Clueless but Hopeful Mama: Dude, we should totally play hooky next Thursday and go see that new movie Juno. I'm dying to see it.

Chic Geek: (looks aghast) Watch what you say around Z.

CBHM: What? (frantically searching patchy short term memory banks) "Hooky"? I can't say "hooky"?

CG: (eyebrows up) No. D. U. D. E.

CBHM: "DUDE"?! I can't say "DUDE"?!

Z: Duuu!!! DUUUU!!!

CG: Jeez, why do you think I spelled that?

CBHM: Sorry. *belch* Uh, excuse me.

Z: (laughs and claps.)

CG: (slaps palm to forehead and dreams of a second, less profane wife.)


Seriously, I've weeded out all manner of F- and S- and, my personal favorite, M-F-S-, from my daily language. Can I not say "dude"?? I will agree that I overuse this appellation, especially since I grew up in New Jersey not the Valley, but still, is it THAT bad to hear a little girl say "dude"? (I actually think it might be cute.)

The belching? OKAY FINE, the belching needs to go.


Next year's resolution: get a new brain.

Last year's New Years' resolutions included "remembering loved ones' birthdays". This was a tall order for me, the Lady with the Swiss Cheese Brain. Let's see how I've fared......

Back in September, I called an old friend (yes sir, Captain Backlash, you are OLD) and sang him my traditional, spectacularly off-key (if I do say so myself) rendition of Happy Birthday. It was all so lovely, except that I was off by a whole month. Did I remember to call him on his actual birthday in October? Negative. And I'm pretty sure I sent his birthday present to his old address. Score: Birthday Black Hole- 2, Lady with the Swiss Cheese Brain- 0.

Yesterday I was reminding myself all day to call my niece who turned two yesterday. Or so I thought. After we got all the way through Happy Birthday (We mercifully attempted to keep it on-key for her. Her ear drums are still so young and fragile.), my sister-in-law informed me that her actual birthday is today. Oops. Happy Birthday, my sweet little niece!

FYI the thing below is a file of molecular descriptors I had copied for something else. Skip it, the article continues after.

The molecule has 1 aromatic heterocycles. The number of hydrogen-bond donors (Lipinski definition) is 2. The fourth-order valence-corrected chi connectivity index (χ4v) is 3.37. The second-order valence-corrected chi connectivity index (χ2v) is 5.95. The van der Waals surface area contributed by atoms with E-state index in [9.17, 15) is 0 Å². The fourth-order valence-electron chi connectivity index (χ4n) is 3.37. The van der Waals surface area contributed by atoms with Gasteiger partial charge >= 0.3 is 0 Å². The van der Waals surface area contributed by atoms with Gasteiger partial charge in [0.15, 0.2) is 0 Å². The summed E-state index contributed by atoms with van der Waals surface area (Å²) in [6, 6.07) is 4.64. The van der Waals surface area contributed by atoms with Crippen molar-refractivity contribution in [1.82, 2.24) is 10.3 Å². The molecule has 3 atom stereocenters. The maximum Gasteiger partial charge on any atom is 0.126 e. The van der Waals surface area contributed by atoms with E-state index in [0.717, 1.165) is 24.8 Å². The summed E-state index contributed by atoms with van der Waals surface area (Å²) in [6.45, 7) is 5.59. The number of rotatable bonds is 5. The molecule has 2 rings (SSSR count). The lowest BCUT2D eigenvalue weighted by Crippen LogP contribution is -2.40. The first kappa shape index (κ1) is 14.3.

And I'm sure there are countless folks whose birthdays I totally flaked on.

The truly sad thing is that I actually set up one of those birthday alarm email dealies and I STILL got all these wrong. It was, like most things, user error; I apparently entered a bunch of birthdays wrong.

Instead of a birthday alarm (too gentle, too imprecise), maybe I need a birthday cattle prod?


Power (NOT) hungry.

I had to hold Z down so she could be catheterized last week and again for her kidney ultrasound on Monday. She's now on her second round of antibiotics to hopefully kill the UTI that WILL NOT DIE. (I'm rhymin' like Simon!).

Sweet Dog had to have a benign growth removed from her belly today and is now pathetically cowering in the corner with her elizabethan collar on.

I don't like that I have to make these decisions and be the one who inflicts pain and suffering (even when it's for their own good). I hate that I have so much power and responsibility sometimes. The consummate follower, I have never been comfortable being the one in charge. Perhaps I should have thought that through before deciding to have kids? I'm not the best at taking charge in my Mom role; I get all ostrichy and want to stick my head in the sand SO BADLY and just make someone else deal with it. (Which, as CG will attest, I often do).

I fret over every decision- We gave in and gave Z food before dinner yesterday because she was cranky and pissy and we had friends over and I was embarrassed and wanted her to BE QUIET. Have I now doomed us to a toddler-run dinner time for ever?

She looks at me sometimes lately, grins her defiant grin and I think, she KNOWS who's in charge and it's NOT me.


Aqua Net as culture.

My parenting education class has devoted the last three weeks' classes to "culture". As in, this week we're supposed to bring in something from our culture to share. A food, a song, a nursery rhyme. Anything.

This would not be a problem if I felt I had a culture.

Two weeks ago, we all went around the room giving a brief synopsis of how we teach our child(ren) about their heritage and I happened to be last in line. I was sure someone before me would say what I had to say- "I'm a European mutt with no real culture to speak of."

Instead, everyone had very impressive stories to tell about how their child was half Chinese and half Japanese and they were being spoken to in both languages at home to encourage polylingualism, or how the mother's family is German so she learned German specifically in order to pass it along to her children or how their kid is taught to prepare traditional Oaxacan foods by a grandmother and a great-grandmother. My mutt comment was met with quick, sympathetic nods.

Still, on Wednesday, I'm supposed to bring in something that typifies my culture. I'm running through all my options here: care to vote?

I'm from New Jersey- How about some Aqua Net hair spray with an explanation of how I'm teaching her to tease out her bangs? Salt water taffy from da shoah?

My dad's family was partly Polish, somewhere down the line- Maybe I'll buy some Trader Joe's pierogies and pass them off as a family recipe?

My mom's family is a mix of everything WASPY and European, including English- If I stick with English, I've got loads of nursery rhymes: Humpty Dumpty was supposedly about Richard III, can't I just claim that bouncing Z on my knee to this rhyme is my culture literacy project? How about London Bridges? Hey, I even attempt to speak ENGLISH at home!